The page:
Deal Download: The Story Behind Largest Multifamily Property Sale of Q1
|Efi Luzon, the senior vice president for Los Altos-based Intero Real Estate Services said he first began walking the patchwork of properties back in 2000.|
The sale of the sprawling 1,800-unit Woodland Park apartments in East Palo Alto by Sam Zell’s Equity Residential to Silicon Valley developer Sand Hill Property Co. qualified as a blockbuster deal by almost any measure.
At a confirmed sale price of $412.5 million, the transaction was the largest sale of a single multifamily property in the first quarter. Built in the 1950s, the property encompasses 101 buildings covering 49 acres and are reported to account for half the apartment stock in East Palo Alto.
Also in keeping with Zell’s well known deal-making prowess, Equity Residential originally purchased the property in 2011 in an REO transaction from the lender that had taken it back, paying $130 million.
For this edition of Deal Download, we spoke with veteran real estate broker Efi Luzon, who sold the massive apartment complex for EQR in an off-market and has the distinction of arranging to sell many of the parcels not once but twice.
The senior vice president for Los Altos-based Intero Real Estate Services said he first began walking the patchwork of properties back in 2000, negotiating with multiple owners to convince them to sell or trade their properties. Although the area had experienced poverty and crime in the 1980s and ‘90s, Luzon saw a community with tremendous upside potential located on the San Francisco Peninsula near the geographic center of the Bay Area, roughly halfway between two of the hottest U.S. real estate markets, San Francisco and the Silicon Valley.
By 2007, now-defunct investment company Page Mill Properties had become the owner of the parcels spread across more than 100 buildings. However, Page Hill defaulted on a $50 million loan payment in 2009, one of may victims of the recession, and Wells Fargo acquired the property through foreclosure in 2010, according to CoStar data and public records.
While local leaders, concerned over consolidating ownership of such a large amount of housing by one company, lobbied the bank to break up and sell the rent-stabilized property to multiple owners, Wells Fargo kept the assemblage intact, eventually selling it to Chicago-based Equity Residential (NYSE: EQR) in 2011.
The REIT made significant improvements to the property during its ownership tenure before tripling its original investment in the February sale to Sand Hill and its sovereign wealth fund partner. The sale remains the highest verified selling price for a single-property multifamily transaction so far in 2016, according to CoStar information.
“It began with a personal vision when I started assembling all these small pieces together” for the original property assemblage, Luzon said.
“Later, I initiated a relationship with EQR because I knew that, sooner or later, likely within five years, they would want to sell. After a long period of communicating and staying in touch, sure enough, we created a strong offer, and they accepted it.”
Sand Hill Property Co., which specializes in value-add Silicon Valley real estate projects, has indicated it plans to hold the investment for the long haul.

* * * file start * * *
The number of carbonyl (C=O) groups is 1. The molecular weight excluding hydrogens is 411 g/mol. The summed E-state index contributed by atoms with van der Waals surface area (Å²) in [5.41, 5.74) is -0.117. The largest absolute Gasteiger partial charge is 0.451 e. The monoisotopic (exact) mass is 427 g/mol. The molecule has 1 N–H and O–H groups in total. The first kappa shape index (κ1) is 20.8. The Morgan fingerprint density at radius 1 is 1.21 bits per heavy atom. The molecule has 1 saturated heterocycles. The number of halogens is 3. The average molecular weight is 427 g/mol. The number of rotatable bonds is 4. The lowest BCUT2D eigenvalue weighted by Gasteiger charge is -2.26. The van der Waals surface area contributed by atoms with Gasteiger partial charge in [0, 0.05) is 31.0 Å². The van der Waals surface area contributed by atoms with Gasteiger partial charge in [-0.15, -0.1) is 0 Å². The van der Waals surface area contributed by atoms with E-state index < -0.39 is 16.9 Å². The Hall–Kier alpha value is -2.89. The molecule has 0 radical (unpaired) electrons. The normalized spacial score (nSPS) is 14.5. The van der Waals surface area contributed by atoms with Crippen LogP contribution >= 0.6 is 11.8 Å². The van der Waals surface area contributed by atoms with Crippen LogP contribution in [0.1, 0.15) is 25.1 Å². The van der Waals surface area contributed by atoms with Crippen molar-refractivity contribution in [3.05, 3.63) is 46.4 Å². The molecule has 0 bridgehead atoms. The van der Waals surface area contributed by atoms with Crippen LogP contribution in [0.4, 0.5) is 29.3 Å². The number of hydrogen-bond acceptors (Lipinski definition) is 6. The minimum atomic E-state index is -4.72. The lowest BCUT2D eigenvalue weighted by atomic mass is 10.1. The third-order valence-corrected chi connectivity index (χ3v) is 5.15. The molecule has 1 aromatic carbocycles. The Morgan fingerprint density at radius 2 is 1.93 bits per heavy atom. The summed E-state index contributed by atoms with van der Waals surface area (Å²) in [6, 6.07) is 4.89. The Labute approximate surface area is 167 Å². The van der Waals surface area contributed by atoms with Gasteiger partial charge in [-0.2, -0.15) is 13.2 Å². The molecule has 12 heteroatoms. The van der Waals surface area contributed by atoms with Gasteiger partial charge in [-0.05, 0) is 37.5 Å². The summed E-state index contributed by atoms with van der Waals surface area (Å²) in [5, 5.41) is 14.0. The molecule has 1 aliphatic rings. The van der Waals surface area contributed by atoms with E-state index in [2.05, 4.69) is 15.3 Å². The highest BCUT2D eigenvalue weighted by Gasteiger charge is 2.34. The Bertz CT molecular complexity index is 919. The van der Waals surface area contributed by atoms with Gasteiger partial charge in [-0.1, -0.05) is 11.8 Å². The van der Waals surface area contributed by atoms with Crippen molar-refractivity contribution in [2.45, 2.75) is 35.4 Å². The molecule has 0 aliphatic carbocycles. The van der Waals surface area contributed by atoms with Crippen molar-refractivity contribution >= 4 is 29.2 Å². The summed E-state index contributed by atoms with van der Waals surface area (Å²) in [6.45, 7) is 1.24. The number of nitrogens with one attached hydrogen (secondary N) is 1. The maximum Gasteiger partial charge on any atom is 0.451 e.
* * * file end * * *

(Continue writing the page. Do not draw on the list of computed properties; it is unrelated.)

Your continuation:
“They not going to flip it,” Luzon said. “They’re going to invest in and create quality and value for themselves, and to create a nicer looking community,” Luzon said.
“This is the best thing that’s ever happened to East Palo Alto. Sand Hill is doing the right thing by working with the tenants and the city. We’ve spent a lot of money reaching out to this community.”
The timing appears to be good for East Palo Alto, which is finally seeing renewed commercial investment after decades of decline. More than one-quarter of the city has been rebuilt with new housing and retail stock since the early 2000s.
East Palo Alto has a strict rent stabilization ordinance and previous Woodland Park owners, including EQR, have clashed with tenants and affordable housing advocates. However, Sand Hill will adhere to the city’s rent law has no plans to demolish buildings or evict tenants.
“With the large number of units, there’s safety in numbers,” Luzon said in describing the company’s investment strategy. “It’s very hard to find this amount of inventory in the Bay Area.”
Personally assembling all the properties under a common ownership “was like taking an elephant and putting him through the eye of a needle,” Luzon said.
“It took several years and lots of tenacity,” he recalled.
Luzon is an old-school broker who believes in persistence and the value of personal relationships, including his longtime partnership with Sand Hill. In 2014, the partnership acquired the Vallco Shopping Mall, a dying three-level, 1.2 million-square-foot shopping center in Cupertino, and the adjoining 180,000-square-foot Macy’s, in separate deals for a combined total of more than $300 million.
Sand Hill is planning to demolish the mall properties and build The Hills at Vallco, a 30-acre mixed retail, office and residential development. As envisioned, the $3 billion development, which will be considered by Cupertino voters in November, would be covered with the world’s largest green roof.
Luzon has built his career executing difficult deals like Woodland Park and Vallco, closing transactions valued at more than $5.1 billion in over 27 years.
“You need to have a vision, to trust yourself, and to believe in your ability,” he said.